If a client is using external load-balancers (F5) or intermediate Web Servers, there may be a need to update the default self-sign server cert for the Wildfly/JBoss services.
The scenario covered is for CA Identity Suite (IM, IG, IP), but may reference for other J2EE instances.
Below are the steps to update, if you receive a complete PFX file.
- Note: If possible, request SANS addresses for all FQDN and IP addresses to be used for the Identity Suite environment to lower TCO and allow the client to rotate this file as often as they like, instead of having three (3) or more unique certs.
Step01: View the J2EE / Wildfly JKS used for path and current password for the keystore.
grep -C 2 keystore /opt/CA/wildfly-idm/standalone/configuration/ca-standalone-full-ha.xml
<server-identities> <ssl> <keystore path="/opt/CA/VirtualAppliance/custom/wildfly-ssl-certificates/caim-srv" keystore-password="changeit"/> </ssl> </server-identities>
Step02: View current Self-Sign Cert and then delete it from the caim-srv JKS keystore [backup the JKS keystore first]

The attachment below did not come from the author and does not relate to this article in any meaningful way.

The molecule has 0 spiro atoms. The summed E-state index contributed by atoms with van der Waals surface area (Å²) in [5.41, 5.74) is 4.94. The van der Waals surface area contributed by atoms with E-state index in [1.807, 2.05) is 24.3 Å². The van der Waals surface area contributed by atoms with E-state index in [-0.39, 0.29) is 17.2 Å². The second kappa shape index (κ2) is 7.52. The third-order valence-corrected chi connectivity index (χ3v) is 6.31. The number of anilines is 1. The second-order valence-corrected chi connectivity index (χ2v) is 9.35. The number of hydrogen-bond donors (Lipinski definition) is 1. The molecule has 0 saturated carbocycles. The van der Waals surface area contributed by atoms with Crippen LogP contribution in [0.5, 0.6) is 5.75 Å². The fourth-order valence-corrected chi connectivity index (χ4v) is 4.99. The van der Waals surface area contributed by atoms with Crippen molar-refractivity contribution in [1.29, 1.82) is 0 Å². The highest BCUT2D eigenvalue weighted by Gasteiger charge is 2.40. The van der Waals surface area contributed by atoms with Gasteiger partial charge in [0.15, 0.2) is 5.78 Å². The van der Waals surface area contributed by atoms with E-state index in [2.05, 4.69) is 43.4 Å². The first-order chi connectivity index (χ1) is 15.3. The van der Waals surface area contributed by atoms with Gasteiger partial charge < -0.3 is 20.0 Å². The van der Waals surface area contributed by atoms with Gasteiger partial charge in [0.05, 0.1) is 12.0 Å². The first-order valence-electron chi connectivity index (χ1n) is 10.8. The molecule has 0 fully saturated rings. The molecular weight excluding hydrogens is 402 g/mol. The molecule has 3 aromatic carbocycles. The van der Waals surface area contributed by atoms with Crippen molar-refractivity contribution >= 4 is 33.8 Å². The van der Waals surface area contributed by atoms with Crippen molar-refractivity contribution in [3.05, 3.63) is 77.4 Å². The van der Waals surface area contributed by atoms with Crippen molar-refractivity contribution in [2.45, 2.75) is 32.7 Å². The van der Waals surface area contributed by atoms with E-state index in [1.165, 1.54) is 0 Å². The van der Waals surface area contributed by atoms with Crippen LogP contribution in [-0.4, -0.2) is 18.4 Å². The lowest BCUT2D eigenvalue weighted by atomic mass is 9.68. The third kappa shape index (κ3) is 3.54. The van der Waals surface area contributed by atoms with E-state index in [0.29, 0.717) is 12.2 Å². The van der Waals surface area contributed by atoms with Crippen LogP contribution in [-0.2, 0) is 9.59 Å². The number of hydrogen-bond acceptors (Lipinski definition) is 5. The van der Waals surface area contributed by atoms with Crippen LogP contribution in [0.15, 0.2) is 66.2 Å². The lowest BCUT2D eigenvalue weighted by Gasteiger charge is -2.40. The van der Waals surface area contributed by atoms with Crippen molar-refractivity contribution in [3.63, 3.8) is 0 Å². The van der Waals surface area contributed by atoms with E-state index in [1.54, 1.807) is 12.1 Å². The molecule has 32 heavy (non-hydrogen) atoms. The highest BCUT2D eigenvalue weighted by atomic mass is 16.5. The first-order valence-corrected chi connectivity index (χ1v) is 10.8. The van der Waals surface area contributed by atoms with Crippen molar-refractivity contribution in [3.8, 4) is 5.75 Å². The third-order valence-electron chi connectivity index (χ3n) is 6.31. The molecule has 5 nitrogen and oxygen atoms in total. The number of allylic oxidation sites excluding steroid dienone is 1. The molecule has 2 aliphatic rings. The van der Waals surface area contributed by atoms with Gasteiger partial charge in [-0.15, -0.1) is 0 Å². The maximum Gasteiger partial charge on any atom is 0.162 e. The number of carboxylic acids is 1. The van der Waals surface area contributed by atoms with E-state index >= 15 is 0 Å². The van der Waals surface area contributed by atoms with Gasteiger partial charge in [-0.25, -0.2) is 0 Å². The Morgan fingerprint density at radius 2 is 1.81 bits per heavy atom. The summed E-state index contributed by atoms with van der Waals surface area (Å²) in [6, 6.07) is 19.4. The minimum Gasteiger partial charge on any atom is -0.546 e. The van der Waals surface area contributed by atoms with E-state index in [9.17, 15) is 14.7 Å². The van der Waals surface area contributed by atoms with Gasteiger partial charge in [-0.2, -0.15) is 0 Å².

- Under this path: /opt/CA/VirtualAppliance/custom/wildfly-ssl-certificates
keytool -printcert -v -file caim-srv.cer [May identify the current alias from this file]keytool -list -v -keystore caim-srv -store-pass changeit -alias caim-srv-01keytool -delete -keystore caim-srv -store-pass changeit -alias caim-srv-01keytool -list -v -keystore caim-srv -store-pass changeit -alias caim-srv-01
Step03: Change pfx password to match the IM default JKS password (this is currently hardcoded in ca-standalone-full-ha.xml as changeit]
- Avoid error message: JBAS015229: Unable to start service Cannot recover key
keytool -importkeystore -srckeystore idm.test.companyABC.dom.pfx -srcstorepass company123 -srcstoretype pkcs12 -destkeystore caim-srv.pkcs12 -deststoretype pkcs12 -deststorepass changeit -destkeypass changeit